Ojibwe Push PUC to Delay Key Line 3 Vote Until Historic Properties Review is Done

In a show of unity, five bands of  the Anishinaabe (Ojibwe) nation filed a joint motion to the Minnesota Public Utilities Commission (PUC) seeking delay on a key vote on the Line 3 pipeline until the proper historic properties review is done.

The Fond du Lac, Mille Lacs, Leech Lake, White Earth and Red Lake bands filed their joint motion Jan. 2 seeking the delay until a proper historic properties review is complete.

In December, the PUC found the environmental impact statement (EIS) on Enbridge’s Line 3 tar sands pipeline “inadequate” and ordered changes to the document. However, the changes it ordered were very modest. Indigenous and environmental groups see much deeper flaws in the EIS.

The Aninishinaabe legal brief says the law requires the EIS to include a thorough historical properties review, currently missing from the document. It describe the work on historical properties so far as “so inadequate that it could be used as a ‘what not to do’ example in future guidance.” It continues:

The lead state agency, the Department of Commerce … has all but ignored its obligations under state historic preservation law. The DOC has disregarded the explicit advice and direction of the State Historic Preservation Office (“SHPO”) and the Minnesota Indian Affairs Council (“MIAC”) The DOC has ignored the guidance of its own tribal liaison — who was hired for the express purpose of coordinating with the tribes on the Project.

The brief offers an example of why this kind of review is important.

As the Commission [PUC] knows, in 2017, the state Department of Transportation failed to conduct full historic-properties review and consult with tribal governments in the area of the Highway 23 road and bridge project in Duluth. The result was destruction of a tribal burial site. There is no substitute for full and timely historic evaluation. (page 4)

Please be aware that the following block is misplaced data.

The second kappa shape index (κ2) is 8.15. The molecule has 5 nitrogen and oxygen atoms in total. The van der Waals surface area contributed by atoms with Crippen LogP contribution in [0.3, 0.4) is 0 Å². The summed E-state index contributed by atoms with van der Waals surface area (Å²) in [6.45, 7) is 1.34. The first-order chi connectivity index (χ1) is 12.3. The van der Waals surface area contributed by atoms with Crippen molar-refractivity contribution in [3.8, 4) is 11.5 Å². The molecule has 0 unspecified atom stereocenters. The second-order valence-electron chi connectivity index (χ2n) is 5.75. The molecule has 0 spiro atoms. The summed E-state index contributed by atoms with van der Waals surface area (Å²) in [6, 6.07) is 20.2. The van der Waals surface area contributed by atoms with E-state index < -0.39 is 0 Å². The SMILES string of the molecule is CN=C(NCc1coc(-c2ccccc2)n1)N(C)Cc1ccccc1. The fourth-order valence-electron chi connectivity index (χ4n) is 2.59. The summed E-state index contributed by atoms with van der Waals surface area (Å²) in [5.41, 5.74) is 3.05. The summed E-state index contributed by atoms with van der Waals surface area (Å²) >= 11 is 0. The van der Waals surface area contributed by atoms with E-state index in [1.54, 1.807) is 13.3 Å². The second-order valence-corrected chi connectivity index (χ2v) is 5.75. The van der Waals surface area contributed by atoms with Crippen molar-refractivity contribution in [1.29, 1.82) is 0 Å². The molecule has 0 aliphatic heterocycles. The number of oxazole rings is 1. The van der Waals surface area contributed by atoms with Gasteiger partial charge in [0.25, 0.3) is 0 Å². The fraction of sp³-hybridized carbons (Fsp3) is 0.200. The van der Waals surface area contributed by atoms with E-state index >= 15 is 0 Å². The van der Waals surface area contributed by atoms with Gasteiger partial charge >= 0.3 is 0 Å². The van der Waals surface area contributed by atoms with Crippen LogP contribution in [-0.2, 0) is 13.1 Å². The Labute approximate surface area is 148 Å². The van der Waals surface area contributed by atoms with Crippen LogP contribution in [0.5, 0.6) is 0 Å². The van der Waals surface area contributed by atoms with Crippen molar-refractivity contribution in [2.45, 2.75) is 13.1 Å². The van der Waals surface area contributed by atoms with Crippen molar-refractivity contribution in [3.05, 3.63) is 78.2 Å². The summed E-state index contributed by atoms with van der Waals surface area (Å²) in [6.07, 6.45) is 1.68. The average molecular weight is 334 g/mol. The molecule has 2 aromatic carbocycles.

Click here for the full Legal Brief.

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Water Protector Updates from Minnesota to Maine; Burial Site on Fond du Lac Disturbed; Another Public Art Controversy … And More

Update on Enbridge Line 3:

Thanks to the people who are paying attention to Enbridge Line 3, the proposed tar sands crude oil pipeline that would cross 337 miles of northern Minnesota. The line would run from Alberta, through Minnesota, into Superior Wisconsin. While Minnesota is more than seven months away from a vote, Enbridge already has started work in Canada and Wisconsin. Here are photos of the work being done in Wisconsin from Neo Gabo Benais’ Facebook page.

Enbridge Line 3 would cross the Mississippi River, twice, and threaten wild rice areas. For more, see our Enbridge Line 3 page.

Penobscot Nation Thwarted in its Attempts to Protect the Waters of the Penobscot River

Here is another example of a Native nation trying to protect its sacred waters. In this case, the Penobscot are losing. Indian Country Today lays it out in a story:  Termination or Extermination for Penobscot Indian Nation? The State of Maine Declares Jurisdiction Over Penobscot River; Federal Courts Agree. The story says:

On June 30, a federal appeals court upheld a lower court ruling that severs the Penobscot Indian Nation from the waters of the Penobscot River, a ruling that Penobscot Indian Nation Chief Kirk Francis says is reminiscent of federal termination policy—or worse.